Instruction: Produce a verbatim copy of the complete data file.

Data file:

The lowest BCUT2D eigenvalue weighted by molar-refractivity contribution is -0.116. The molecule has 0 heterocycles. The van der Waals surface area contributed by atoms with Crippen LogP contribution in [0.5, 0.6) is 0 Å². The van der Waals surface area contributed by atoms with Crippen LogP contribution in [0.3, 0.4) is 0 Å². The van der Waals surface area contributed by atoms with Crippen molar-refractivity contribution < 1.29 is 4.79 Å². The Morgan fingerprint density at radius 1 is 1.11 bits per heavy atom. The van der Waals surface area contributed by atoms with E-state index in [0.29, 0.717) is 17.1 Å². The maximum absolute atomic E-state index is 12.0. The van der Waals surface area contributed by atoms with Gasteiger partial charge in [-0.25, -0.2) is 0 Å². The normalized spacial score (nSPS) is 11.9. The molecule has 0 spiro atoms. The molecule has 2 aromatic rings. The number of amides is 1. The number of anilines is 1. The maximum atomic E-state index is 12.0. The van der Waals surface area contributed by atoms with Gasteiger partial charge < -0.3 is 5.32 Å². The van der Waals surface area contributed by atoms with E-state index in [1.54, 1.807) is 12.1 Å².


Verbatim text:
The lowest BCUT2D eigenvalue weighted by molar-refractivity contribution is -0.116. The molecule has 0 heterocycles. The van der Waals surface area contributed by atoms with Crippen LogP contribution in [0.5, 0.6) is 0 Å². The van der Waals surface area contributed by atoms with Crippen LogP contribution in [0.3, 0.4) is 0 Å². The van der Waals surface area contributed by atoms with Crippen molar-refractivity contribution < 1.29 is 4.79 Å². The Morgan fingerprint density at radius 1 is 1.11 bits per heavy atom. The van der Waals surface area contributed by atoms with E-state index in [0.29, 0.717) is 17.1 Å². The maximum absolute atomic E-state index is 12.0. The van der Waals surface area contributed by atoms with Gasteiger partial charge in [-0.25, -0.2) is 0 Å². The normalized spacial score (nSPS) is 11.9. The molecule has 0 spiro atoms. The molecule has 2 aromatic rings. The number of amides is 1. The number of anilines is 1. The maximum atomic E-state index is 12.0. The van der Waals surface area contributed by atoms with Gasteiger partial charge < -0.3 is 5.32 Å². The van der Waals surface area contributed by atoms with E-state index in [1.54, 1.807) is 12.1 Å².